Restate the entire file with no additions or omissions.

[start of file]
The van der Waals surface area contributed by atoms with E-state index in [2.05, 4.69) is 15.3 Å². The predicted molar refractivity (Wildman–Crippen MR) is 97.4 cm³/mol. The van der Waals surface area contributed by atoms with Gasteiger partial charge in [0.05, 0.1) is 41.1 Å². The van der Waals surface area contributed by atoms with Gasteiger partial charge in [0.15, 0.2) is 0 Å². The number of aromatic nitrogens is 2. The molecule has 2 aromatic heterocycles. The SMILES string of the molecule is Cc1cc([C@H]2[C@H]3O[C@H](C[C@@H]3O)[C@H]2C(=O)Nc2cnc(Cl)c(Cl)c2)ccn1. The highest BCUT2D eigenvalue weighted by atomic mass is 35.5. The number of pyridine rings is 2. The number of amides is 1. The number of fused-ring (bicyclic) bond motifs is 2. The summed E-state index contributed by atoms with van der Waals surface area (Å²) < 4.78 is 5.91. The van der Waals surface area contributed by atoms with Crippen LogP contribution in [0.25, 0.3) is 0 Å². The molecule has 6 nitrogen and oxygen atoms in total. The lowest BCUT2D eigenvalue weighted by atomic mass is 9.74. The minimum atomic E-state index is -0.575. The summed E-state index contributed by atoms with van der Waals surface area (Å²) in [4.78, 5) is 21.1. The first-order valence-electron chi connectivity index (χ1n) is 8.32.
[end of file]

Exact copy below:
The van der Waals surface area contributed by atoms with E-state index in [2.05, 4.69) is 15.3 Å². The predicted molar refractivity (Wildman–Crippen MR) is 97.4 cm³/mol. The van der Waals surface area contributed by atoms with Gasteiger partial charge in [0.05, 0.1) is 41.1 Å². The van der Waals surface area contributed by atoms with Gasteiger partial charge in [0.15, 0.2) is 0 Å². The number of aromatic nitrogens is 2. The molecule has 2 aromatic heterocycles. The SMILES string of the molecule is Cc1cc([C@H]2[C@H]3O[C@H](C[C@@H]3O)[C@H]2C(=O)Nc2cnc(Cl)c(Cl)c2)ccn1. The highest BCUT2D eigenvalue weighted by atomic mass is 35.5. The number of pyridine rings is 2. The number of amides is 1. The number of fused-ring (bicyclic) bond motifs is 2. The summed E-state index contributed by atoms with van der Waals surface area (Å²) < 4.78 is 5.91. The van der Waals surface area contributed by atoms with Crippen LogP contribution in [0.25, 0.3) is 0 Å². The molecule has 6 nitrogen and oxygen atoms in total. The lowest BCUT2D eigenvalue weighted by atomic mass is 9.74. The minimum atomic E-state index is -0.575. The summed E-state index contributed by atoms with van der Waals surface area (Å²) in [4.78, 5) is 21.1. The first-order valence-electron chi connectivity index (χ1n) is 8.32.